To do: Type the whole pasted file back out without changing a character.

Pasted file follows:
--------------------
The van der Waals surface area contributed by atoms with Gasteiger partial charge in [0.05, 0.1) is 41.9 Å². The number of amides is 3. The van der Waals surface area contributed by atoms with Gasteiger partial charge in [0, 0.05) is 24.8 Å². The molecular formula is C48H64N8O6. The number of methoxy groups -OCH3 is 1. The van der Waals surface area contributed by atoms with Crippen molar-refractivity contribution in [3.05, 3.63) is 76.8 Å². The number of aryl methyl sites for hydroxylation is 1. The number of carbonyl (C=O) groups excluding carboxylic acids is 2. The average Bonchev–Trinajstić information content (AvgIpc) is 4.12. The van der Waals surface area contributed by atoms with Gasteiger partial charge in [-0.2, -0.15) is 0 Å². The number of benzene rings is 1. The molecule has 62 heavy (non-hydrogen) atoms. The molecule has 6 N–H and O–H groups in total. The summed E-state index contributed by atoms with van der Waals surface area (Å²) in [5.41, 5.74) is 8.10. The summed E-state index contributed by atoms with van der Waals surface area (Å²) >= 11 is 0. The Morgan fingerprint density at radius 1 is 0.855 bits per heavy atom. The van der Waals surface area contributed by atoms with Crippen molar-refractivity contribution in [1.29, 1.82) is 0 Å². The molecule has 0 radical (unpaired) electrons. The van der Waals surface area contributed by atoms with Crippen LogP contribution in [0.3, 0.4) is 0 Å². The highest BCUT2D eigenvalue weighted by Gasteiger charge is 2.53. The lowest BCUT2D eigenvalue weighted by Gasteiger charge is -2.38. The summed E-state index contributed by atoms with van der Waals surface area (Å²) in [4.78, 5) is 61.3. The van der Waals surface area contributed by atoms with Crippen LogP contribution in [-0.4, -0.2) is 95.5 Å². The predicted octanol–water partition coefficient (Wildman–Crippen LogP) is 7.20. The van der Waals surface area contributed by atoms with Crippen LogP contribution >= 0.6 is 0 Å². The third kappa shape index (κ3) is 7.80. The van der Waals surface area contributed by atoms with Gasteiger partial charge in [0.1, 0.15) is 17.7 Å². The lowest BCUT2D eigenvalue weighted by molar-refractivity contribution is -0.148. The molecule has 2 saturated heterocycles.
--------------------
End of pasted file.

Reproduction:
The van der Waals surface area contributed by atoms with Gasteiger partial charge in [0.05, 0.1) is 41.9 Å². The number of amides is 3. The van der Waals surface area contributed by atoms with Gasteiger partial charge in [0, 0.05) is 24.8 Å². The molecular formula is C48H64N8O6. The number of methoxy groups -OCH3 is 1. The van der Waals surface area contributed by atoms with Crippen molar-refractivity contribution in [3.05, 3.63) is 76.8 Å². The number of aryl methyl sites for hydroxylation is 1. The number of carbonyl (C=O) groups excluding carboxylic acids is 2. The average Bonchev–Trinajstić information content (AvgIpc) is 4.12. The van der Waals surface area contributed by atoms with Gasteiger partial charge in [-0.2, -0.15) is 0 Å². The number of benzene rings is 1. The molecule has 62 heavy (non-hydrogen) atoms. The molecule has 6 N–H and O–H groups in total. The summed E-state index contributed by atoms with van der Waals surface area (Å²) in [5.41, 5.74) is 8.10. The summed E-state index contributed by atoms with van der Waals surface area (Å²) >= 11 is 0. The Morgan fingerprint density at radius 1 is 0.855 bits per heavy atom. The van der Waals surface area contributed by atoms with Crippen molar-refractivity contribution in [1.29, 1.82) is 0 Å². The molecule has 0 radical (unpaired) electrons. The van der Waals surface area contributed by atoms with Crippen LogP contribution in [0.3, 0.4) is 0 Å². The highest BCUT2D eigenvalue weighted by Gasteiger charge is 2.53. The lowest BCUT2D eigenvalue weighted by Gasteiger charge is -2.38. The summed E-state index contributed by atoms with van der Waals surface area (Å²) in [4.78, 5) is 61.3. The van der Waals surface area contributed by atoms with Crippen LogP contribution in [-0.4, -0.2) is 95.5 Å². The predicted octanol–water partition coefficient (Wildman–Crippen LogP) is 7.20. The van der Waals surface area contributed by atoms with Crippen LogP contribution >= 0.6 is 0 Å². The third kappa shape index (κ3) is 7.80. The van der Waals surface area contributed by atoms with Gasteiger partial charge in [0.1, 0.15) is 17.7 Å². The lowest BCUT2D eigenvalue weighted by molar-refractivity contribution is -0.148. The molecule has 2 saturated heterocycles.